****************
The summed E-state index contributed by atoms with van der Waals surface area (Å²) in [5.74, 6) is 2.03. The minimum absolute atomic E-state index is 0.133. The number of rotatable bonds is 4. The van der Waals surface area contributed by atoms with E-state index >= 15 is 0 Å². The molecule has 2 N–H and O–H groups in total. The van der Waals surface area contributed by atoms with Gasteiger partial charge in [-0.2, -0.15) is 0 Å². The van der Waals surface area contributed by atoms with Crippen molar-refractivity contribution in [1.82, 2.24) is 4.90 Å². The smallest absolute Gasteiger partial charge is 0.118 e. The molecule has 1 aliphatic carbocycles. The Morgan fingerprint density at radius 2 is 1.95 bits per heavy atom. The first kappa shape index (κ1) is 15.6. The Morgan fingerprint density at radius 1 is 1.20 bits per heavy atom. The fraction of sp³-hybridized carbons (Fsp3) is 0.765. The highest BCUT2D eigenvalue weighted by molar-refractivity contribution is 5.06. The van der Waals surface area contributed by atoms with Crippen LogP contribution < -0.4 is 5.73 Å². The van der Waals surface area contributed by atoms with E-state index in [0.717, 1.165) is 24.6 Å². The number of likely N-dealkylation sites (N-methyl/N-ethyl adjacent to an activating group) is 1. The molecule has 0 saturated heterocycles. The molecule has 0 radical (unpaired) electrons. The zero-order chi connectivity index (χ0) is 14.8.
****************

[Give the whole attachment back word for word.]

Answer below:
The summed E-state index contributed by atoms with van der Waals surface area (Å²) in [5.74, 6) is 2.03. The minimum absolute atomic E-state index is 0.133. The number of rotatable bonds is 4. The van der Waals surface area contributed by atoms with E-state index >= 15 is 0 Å². The molecule has 2 N–H and O–H groups in total. The van der Waals surface area contributed by atoms with Gasteiger partial charge in [-0.2, -0.15) is 0 Å². The van der Waals surface area contributed by atoms with Crippen molar-refractivity contribution in [1.82, 2.24) is 4.90 Å². The smallest absolute Gasteiger partial charge is 0.118 e. The molecule has 1 aliphatic carbocycles. The Morgan fingerprint density at radius 2 is 1.95 bits per heavy atom. The first kappa shape index (κ1) is 15.6. The Morgan fingerprint density at radius 1 is 1.20 bits per heavy atom. The fraction of sp³-hybridized carbons (Fsp3) is 0.765. The highest BCUT2D eigenvalue weighted by molar-refractivity contribution is 5.06. The van der Waals surface area contributed by atoms with Crippen LogP contribution < -0.4 is 5.73 Å². The van der Waals surface area contributed by atoms with E-state index in [0.717, 1.165) is 24.6 Å². The number of likely N-dealkylation sites (N-methyl/N-ethyl adjacent to an activating group) is 1. The molecule has 0 saturated heterocycles. The molecule has 0 radical (unpaired) electrons. The zero-order chi connectivity index (χ0) is 14.8.